|Topic Review (Newest First)|
|11-25-2009 08:10 AM|
Actually for me Captain Ron's method is what I use to enter my slip. A lot less speed and bravado of course , but since my boat is European I have right prop walk in reverse so I simply turn left to the dock at maybe a 45 degree angle or less, hit reverse, and the prop walks me to the right, right up to my right side tie up dock. That's if I have to come in faster than usual because of wind or tide, but usually I still use the reverse prop walk to make a square 90 degree turn into my slip area and help to sidle right up to the dock. And I also have to use a similar method when I go next door to Brewers for fuel by making a left turning 180 and using the right reverse prop walk to tightly finish the turn and stop at the fuel dock.
As for your original question knowing your boats Prop Walk is key when trying to hold in place. Also knowing how tight a 360 turn you can make with your prop walk helping you to make it, or how to Back and Fill to do it in a few cuts if you have to when wind is just Not going to let you stay in place. Too many variables to spell out a procedure because every situation is different.
|11-24-2009 10:43 PM|
The heave-to under bare poles approach
Motorsailing 800 NM back from Cabo San Lucas to San Diego (the infamous Cabo Bash) in 1993 meant refueling in Turtle Bay. The fuel was pumped/siphoned down via a long hose directly from barrels on a dock too rough and high to tie up to so you were supposed to anchor in the fairway and back up to the dock Mediterranean style.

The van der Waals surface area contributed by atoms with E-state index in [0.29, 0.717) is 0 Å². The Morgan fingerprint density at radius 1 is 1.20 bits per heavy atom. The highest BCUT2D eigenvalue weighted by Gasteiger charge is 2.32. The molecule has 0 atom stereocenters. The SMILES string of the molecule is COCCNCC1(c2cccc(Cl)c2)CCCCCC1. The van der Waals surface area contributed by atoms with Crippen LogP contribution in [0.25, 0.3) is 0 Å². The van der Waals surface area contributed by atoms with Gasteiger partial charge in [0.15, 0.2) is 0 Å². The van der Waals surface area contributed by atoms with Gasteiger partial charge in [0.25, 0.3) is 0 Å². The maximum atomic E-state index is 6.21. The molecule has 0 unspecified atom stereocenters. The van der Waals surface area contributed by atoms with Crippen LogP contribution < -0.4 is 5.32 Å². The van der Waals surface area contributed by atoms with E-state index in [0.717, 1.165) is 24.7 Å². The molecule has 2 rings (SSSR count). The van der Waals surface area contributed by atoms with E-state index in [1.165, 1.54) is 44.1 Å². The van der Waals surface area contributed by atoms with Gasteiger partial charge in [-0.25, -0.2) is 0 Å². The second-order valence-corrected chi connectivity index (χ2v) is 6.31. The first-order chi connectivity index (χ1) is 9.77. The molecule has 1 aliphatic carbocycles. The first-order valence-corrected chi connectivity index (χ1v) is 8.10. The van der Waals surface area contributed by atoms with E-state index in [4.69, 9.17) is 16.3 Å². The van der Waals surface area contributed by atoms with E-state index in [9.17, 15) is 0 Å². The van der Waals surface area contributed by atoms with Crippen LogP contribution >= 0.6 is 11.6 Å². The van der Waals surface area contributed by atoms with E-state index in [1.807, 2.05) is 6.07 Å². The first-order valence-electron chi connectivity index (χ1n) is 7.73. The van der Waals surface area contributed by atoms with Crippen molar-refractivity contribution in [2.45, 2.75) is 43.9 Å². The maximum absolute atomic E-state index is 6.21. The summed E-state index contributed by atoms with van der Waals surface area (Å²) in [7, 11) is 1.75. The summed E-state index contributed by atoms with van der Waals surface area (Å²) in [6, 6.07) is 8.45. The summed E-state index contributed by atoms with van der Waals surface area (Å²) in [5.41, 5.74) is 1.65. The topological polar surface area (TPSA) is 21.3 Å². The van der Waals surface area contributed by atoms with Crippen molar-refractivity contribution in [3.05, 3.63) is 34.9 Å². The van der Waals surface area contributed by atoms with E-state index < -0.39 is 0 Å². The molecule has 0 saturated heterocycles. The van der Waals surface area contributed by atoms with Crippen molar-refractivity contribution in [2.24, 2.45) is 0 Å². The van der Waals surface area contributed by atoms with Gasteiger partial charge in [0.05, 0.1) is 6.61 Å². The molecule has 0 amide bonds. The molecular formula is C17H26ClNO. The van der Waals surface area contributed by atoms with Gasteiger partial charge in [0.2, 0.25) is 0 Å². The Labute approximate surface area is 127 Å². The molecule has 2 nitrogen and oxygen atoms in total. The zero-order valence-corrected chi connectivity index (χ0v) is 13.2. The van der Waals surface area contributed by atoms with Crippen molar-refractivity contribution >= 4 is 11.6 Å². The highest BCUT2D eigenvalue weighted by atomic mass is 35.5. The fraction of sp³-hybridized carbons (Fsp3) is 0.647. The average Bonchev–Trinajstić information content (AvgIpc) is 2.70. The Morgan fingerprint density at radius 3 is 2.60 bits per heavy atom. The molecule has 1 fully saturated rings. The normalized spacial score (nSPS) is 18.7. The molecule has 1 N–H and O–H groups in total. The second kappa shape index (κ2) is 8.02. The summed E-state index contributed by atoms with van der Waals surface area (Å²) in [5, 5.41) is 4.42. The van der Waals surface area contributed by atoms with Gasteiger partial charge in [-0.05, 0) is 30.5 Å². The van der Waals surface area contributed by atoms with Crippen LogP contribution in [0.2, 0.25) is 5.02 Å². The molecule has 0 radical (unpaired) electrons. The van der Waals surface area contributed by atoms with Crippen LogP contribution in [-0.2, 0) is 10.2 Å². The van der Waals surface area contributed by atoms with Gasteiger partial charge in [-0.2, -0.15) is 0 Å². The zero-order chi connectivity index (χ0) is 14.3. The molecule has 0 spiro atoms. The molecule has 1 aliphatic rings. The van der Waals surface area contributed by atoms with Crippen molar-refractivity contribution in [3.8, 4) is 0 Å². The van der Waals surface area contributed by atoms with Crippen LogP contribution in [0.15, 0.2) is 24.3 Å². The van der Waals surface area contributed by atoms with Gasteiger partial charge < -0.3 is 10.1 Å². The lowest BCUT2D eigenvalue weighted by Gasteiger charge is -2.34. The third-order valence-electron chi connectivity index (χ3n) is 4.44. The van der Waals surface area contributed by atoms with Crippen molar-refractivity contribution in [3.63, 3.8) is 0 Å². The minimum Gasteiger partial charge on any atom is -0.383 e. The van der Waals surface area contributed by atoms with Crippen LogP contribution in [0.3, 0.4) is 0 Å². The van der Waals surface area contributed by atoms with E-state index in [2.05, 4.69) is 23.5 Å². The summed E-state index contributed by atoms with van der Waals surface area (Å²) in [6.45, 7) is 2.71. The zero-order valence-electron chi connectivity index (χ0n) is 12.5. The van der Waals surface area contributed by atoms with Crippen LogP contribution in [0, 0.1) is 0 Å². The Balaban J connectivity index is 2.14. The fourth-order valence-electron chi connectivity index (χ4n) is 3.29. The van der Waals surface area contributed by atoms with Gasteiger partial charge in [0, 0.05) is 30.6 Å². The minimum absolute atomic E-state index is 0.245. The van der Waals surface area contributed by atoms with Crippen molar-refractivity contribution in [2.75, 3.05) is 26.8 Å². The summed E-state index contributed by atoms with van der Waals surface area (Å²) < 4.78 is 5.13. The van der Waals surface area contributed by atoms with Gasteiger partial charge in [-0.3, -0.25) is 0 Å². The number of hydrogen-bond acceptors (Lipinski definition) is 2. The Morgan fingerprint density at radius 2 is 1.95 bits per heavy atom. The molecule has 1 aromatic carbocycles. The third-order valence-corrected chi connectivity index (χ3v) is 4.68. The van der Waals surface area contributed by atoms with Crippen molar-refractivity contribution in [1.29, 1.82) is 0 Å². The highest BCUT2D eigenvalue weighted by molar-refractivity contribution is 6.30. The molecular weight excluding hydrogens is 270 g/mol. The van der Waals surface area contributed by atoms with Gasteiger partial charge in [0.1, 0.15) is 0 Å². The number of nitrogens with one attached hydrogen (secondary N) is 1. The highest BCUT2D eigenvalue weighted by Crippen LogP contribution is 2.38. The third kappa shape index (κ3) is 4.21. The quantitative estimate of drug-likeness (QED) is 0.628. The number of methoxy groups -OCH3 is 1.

Once your turn was about to come up (sometimes taking a day or two....) it was advisable to try and hold position as close as possible to the vessel being fueled or someone else might sneak in. In our case, we were right after a motoryacht taking on 1500 gallon or so, without anyone having any clue whether this was going to take 20 or 200 minutes.
A stiff wind was blowing straight onto the dock and there was not enough room to make smooth circles. Since I couldn't see myself making forced back-and-fill turns for more than a handful of minutes I started to try and keep the bow into the wind by countering the rudder and applying a little forward power.
Soon we found ourselves effectively hove-to under bare poles; i.e. on bow and rudder alone while slowly drifting/yawing sideways, i.e. parallel to the dock, until we threatened to run out of space and I had to push the bow through the wind with a little extra engine power, after which we would sidle the whole way back on the opposite tack, etc.
After 10 or 20 stressful minutes it was actually starting to become fun, especially when it occurred to me that we should be able to sidle directly into the fairway next to the fuel point, drop the anchor and let the wind push us back to the dock. When our turn finally came, this worked just fine (although we managed to make enough clumsy manoevers with the fuel hose to spoil our brief moment of glory).